12. 12. Selective Wish List of Products/Services Portfolio That Can be Offered to a City 12Source: Frost & Sullivan Analysis Products/Services SECTORS Mobility Traffic management Electric vehicle charging infrastructure Tolling and congestion charging Integrated mobility management Geo Fencing & Asset Tracking Parking Management and Payment Solutions Energy Smart grids; energy management Smart meters Smart home appliances Flow and regenerative technologies Renewable integration Sensors and Smart Material IT and Telecom City Cloud Computing Data-centric Consulting Services Information Management Services IT Advisory Services Managed Security Services Authentication and Monitoring (Sensors, Video Surveillance) Security Identity Management Cyber Security Intelligent, real time security management Sensor actuator solutions Logistics / Mobility security management Building security Healthcare Integrated health record system E-health M-health Tele-consultation facility Home health Data and Business Analytics for Healthcare Governance e-Services Transactions and Payments e- Communication Notifications and alert service e-Administration Tools for public administration e-Security Law enforcement and emergency management e-Businesses Registration Services Patent Renewals M-Governance SMS Tax Returns SMS Utility Bills
  13. 13. There Are Four Different Roles Smart Cities Players Can Take 13 Pure-Play Product Vendors Managed Service Providers Network Service Providers Integrators Smart city integrators are project integrators that bring together various sectors of the smart city through pre-packaged platforms thereby providing a unified , holistic and end-to-end integration of multiple sectors Example: IBM, Oracle, Accenture, Siemens Smart city network providers offer collaborative networks, data analytics and enterprise working solutions that connect people, assets, systems and products by leveraging on their networking and M2M capabilities. Example: Cisco, Verizon, Ericsson, AT&T 1 2 3 4 Smart city product vendors provide “hard assets” like smart meters and distribution devices (e.g., automated switches, controllers for capacitor banks and voltage regulators) that operate as the main nodes of connectivity. Example: Eaton, Honeywell, ABB, Schneider Electric, Siemens Smart city managed service providers offer round-the-clock monitoring, complete management, compliance monitoring, and on-site consulting. These services are provided either in-house, co-managed, or are completely outsourced (third party providers) Example: IBM, Serco, SAIC, Infosys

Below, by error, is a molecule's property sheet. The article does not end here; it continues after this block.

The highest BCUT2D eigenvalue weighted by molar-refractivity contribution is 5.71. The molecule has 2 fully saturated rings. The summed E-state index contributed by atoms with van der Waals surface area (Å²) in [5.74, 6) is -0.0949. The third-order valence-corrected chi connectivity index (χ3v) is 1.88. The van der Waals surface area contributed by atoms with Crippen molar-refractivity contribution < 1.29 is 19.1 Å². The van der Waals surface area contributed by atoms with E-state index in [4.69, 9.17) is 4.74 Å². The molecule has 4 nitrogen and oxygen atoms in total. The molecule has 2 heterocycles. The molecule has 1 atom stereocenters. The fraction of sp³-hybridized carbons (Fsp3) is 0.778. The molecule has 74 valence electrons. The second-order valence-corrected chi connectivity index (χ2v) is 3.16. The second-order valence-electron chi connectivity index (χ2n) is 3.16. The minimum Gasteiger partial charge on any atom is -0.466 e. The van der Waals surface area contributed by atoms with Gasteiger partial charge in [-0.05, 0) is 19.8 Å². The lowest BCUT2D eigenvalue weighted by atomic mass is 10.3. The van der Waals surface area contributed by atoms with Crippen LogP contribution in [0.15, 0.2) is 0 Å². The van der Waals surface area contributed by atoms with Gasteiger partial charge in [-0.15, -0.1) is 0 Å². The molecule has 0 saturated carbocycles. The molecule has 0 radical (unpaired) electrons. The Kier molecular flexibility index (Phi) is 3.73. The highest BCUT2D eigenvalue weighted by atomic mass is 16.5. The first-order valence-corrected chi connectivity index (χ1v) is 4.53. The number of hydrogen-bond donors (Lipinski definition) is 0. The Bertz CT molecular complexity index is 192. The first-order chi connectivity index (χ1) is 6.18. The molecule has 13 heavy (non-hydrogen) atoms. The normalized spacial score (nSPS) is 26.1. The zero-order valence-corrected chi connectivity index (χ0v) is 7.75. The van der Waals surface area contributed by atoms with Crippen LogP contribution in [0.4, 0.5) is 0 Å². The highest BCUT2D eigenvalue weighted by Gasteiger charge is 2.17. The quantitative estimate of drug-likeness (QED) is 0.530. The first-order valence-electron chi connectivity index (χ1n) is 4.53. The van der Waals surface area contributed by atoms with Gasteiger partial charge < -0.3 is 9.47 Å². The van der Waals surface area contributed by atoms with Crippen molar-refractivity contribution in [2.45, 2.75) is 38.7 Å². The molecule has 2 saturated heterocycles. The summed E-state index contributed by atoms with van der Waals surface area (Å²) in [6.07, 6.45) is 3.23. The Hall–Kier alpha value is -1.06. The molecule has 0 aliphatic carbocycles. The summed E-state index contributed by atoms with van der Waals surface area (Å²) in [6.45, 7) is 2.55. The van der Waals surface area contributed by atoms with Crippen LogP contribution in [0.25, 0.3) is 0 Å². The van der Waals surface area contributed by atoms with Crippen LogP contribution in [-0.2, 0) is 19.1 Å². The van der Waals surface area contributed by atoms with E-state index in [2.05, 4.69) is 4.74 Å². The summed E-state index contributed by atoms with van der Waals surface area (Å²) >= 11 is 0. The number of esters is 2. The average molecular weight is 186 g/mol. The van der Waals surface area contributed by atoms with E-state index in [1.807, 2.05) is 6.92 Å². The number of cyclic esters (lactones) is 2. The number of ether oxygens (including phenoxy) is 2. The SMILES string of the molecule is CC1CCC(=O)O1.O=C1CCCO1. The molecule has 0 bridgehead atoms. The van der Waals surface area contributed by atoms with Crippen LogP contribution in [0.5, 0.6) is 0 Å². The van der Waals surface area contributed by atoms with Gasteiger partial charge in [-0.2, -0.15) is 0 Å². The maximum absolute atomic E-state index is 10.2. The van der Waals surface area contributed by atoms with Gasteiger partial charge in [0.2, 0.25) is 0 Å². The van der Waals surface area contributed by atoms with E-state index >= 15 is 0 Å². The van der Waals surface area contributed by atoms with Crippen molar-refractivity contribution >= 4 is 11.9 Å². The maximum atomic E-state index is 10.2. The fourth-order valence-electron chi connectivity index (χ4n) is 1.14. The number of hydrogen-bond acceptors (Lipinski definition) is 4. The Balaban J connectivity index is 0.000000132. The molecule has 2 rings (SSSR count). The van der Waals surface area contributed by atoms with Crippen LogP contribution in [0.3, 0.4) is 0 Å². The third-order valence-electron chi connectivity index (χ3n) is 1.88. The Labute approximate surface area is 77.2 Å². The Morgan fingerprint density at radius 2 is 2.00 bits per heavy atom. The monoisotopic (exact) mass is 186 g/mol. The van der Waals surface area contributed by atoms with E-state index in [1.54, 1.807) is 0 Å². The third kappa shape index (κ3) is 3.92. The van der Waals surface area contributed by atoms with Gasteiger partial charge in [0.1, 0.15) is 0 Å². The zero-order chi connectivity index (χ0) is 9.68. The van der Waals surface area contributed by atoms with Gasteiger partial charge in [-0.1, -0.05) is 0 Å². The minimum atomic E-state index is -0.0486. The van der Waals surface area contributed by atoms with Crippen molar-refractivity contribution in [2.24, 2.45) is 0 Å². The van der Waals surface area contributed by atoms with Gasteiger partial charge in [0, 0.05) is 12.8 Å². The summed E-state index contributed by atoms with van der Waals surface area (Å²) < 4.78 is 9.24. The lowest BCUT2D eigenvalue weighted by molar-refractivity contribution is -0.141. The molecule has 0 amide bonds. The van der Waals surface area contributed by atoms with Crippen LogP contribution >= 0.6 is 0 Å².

14. 14. Key Product / Service Provider Roles in Smart City Ecosystem 14 Products / Services Integrators Network Service Providers Pure-Play Product Vendors Managed Services Existing case examples Pre-packaged platforms Collaborative networks Hardware and Assets Maintenance Smart Clouds   Centralized Collaborative Dashboards    Data Integration  Unified Communications   Location Based Services and Transportation Platforms    Telepresence and virtual public services (education, healthcare)     Wireless Sensor Networks   Grid monitoring and control    Smart Buildings (materials and sensors)   Electric Charging Infrastructure   Asset tracking and management     Source: Frost & Sullivan analysis. Integrators, network service providers, product vendors, and managed service landscape in the smart city ecosystem Software Focused Communication Focused Infrastructure Focused Operations Focused